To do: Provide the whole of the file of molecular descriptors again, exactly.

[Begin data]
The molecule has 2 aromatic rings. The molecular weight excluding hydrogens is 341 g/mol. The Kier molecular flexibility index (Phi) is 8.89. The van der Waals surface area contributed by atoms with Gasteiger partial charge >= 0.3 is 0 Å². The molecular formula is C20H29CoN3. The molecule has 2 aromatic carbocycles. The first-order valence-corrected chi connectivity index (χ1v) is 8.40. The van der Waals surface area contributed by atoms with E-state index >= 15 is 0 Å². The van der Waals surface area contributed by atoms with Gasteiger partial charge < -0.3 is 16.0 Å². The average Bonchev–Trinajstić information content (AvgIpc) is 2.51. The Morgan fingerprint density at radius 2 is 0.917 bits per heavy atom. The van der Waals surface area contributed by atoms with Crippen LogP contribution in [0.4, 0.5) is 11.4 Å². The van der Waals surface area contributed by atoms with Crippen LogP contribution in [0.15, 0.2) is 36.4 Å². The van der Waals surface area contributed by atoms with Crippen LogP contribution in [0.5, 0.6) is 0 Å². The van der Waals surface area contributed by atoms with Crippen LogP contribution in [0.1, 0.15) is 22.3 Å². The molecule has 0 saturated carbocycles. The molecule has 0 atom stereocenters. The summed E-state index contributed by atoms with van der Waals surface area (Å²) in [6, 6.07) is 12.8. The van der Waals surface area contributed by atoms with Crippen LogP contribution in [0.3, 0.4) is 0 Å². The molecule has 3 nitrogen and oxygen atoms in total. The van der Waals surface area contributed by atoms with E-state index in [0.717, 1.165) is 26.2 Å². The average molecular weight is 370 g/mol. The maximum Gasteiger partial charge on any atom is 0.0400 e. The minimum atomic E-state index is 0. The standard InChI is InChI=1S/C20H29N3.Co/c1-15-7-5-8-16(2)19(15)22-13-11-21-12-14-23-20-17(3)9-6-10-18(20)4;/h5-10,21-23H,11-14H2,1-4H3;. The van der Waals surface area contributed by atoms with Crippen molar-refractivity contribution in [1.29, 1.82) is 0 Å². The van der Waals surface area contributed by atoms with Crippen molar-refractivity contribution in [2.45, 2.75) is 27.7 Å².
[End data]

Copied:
The molecule has 2 aromatic rings. The molecular weight excluding hydrogens is 341 g/mol. The Kier molecular flexibility index (Phi) is 8.89. The van der Waals surface area contributed by atoms with Gasteiger partial charge >= 0.3 is 0 Å². The molecular formula is C20H29CoN3. The molecule has 2 aromatic carbocycles. The first-order valence-corrected chi connectivity index (χ1v) is 8.40. The van der Waals surface area contributed by atoms with E-state index >= 15 is 0 Å². The van der Waals surface area contributed by atoms with Gasteiger partial charge < -0.3 is 16.0 Å². The average Bonchev–Trinajstić information content (AvgIpc) is 2.51. The Morgan fingerprint density at radius 2 is 0.917 bits per heavy atom. The van der Waals surface area contributed by atoms with Crippen LogP contribution in [0.4, 0.5) is 11.4 Å². The van der Waals surface area contributed by atoms with Crippen LogP contribution in [0.15, 0.2) is 36.4 Å². The van der Waals surface area contributed by atoms with Crippen LogP contribution in [0.5, 0.6) is 0 Å². The van der Waals surface area contributed by atoms with Crippen LogP contribution in [0.1, 0.15) is 22.3 Å². The molecule has 0 saturated carbocycles. The molecule has 0 atom stereocenters. The summed E-state index contributed by atoms with van der Waals surface area (Å²) in [6, 6.07) is 12.8. The van der Waals surface area contributed by atoms with Crippen LogP contribution in [0.3, 0.4) is 0 Å². The molecule has 3 nitrogen and oxygen atoms in total. The van der Waals surface area contributed by atoms with E-state index in [0.717, 1.165) is 26.2 Å². The average molecular weight is 370 g/mol. The maximum Gasteiger partial charge on any atom is 0.0400 e. The minimum atomic E-state index is 0. The standard InChI is InChI=1S/C20H29N3.Co/c1-15-7-5-8-16(2)19(15)22-13-11-21-12-14-23-20-17(3)9-6-10-18(20)4;/h5-10,21-23H,11-14H2,1-4H3;. The van der Waals surface area contributed by atoms with Crippen molar-refractivity contribution in [1.29, 1.82) is 0 Å². The van der Waals surface area contributed by atoms with Crippen molar-refractivity contribution in [2.45, 2.75) is 27.7 Å².